11. ScreamsfromtheCrematory
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    This might be a bit of a dodgy one but imagine a character's attributes as less as "good " and "bad" ones but just "neutral".

    For example, let's say your character is steadfast and iron willed in his beliefs. In harsh negotiations with say, dodgy politicians trying to subvert, bribe, subtly threaten and otherwise douche their way through meetings, both the relative positives and negatives of him could shine. On one hand, his refusal to merely keel over and inability to be cowed by what we can presume are really scary in a sort of "I can make your grandparents conveniently get into a tragic car crash three hours later" sort of way ensues that his nation/faction/group/whatevah! will be protected by the evils of dodginess and wikileaks-worthy-black-operations, along with presenting a strong, unbending front to the bad guys. On the negative side of things, the character will have a harder time reading the subtle implications of the bad guys, the things they really might mean they're saying and the full ramifications of what he's doing. His unwillingness to enter the deadly game of cloak, daggers, and under-the-table dealings means that he cannot truly see the full extent of their scheming and in a way only deals with perhaps only half of the negotiation's issue at hand.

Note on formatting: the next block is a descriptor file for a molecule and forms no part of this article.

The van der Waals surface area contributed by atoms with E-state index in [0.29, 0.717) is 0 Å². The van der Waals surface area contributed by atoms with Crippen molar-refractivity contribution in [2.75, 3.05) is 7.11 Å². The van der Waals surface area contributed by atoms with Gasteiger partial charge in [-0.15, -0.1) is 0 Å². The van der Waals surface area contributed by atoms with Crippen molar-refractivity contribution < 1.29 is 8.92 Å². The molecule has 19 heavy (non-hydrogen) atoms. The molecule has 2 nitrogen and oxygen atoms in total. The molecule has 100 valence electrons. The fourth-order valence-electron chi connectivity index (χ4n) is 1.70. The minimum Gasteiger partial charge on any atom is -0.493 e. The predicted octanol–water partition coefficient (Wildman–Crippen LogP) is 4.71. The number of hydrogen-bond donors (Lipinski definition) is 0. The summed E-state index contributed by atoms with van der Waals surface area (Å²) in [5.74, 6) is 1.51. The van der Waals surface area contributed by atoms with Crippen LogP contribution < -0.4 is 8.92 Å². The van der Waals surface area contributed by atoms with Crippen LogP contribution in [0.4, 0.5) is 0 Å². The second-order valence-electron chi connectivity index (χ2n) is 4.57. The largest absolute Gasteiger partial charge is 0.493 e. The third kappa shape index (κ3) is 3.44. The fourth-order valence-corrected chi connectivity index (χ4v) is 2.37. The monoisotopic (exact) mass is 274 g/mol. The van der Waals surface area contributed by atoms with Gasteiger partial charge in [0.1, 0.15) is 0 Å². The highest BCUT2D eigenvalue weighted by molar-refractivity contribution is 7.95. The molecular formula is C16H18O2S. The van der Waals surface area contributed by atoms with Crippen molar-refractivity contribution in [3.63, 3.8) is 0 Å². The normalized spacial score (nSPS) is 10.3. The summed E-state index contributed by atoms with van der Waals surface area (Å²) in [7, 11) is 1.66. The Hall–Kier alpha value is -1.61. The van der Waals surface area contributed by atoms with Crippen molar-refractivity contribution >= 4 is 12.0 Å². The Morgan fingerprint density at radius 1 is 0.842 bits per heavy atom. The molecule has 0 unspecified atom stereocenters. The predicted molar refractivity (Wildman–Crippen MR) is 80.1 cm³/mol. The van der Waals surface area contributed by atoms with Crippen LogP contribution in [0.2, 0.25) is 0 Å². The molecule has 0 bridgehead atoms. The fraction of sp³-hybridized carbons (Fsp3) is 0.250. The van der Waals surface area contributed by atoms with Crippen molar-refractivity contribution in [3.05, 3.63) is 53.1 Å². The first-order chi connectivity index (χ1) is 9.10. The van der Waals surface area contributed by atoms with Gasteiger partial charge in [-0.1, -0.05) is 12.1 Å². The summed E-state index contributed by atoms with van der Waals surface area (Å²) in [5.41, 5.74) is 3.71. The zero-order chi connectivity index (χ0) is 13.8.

Whether this is more of a flaw or more of a strength will probably be just interpretation but as the poster before me has said, these are less of things that will likely be planned and more of things that will just sort of... happen. Like just imagine you have a bunch of people - friends, acquaintances, and enemies. Now give them a subject matter they all will have differing views over that will cause them to break into their own little groups and "factions" based on belief. Say, "the black album" by Metallica - you'll have the people yelling that it was them dumbing themselves down to the will of the crowd, those who claim they were just moving forward albeit in their own way, the people who'll say that you shouldn't judge them for it and so on.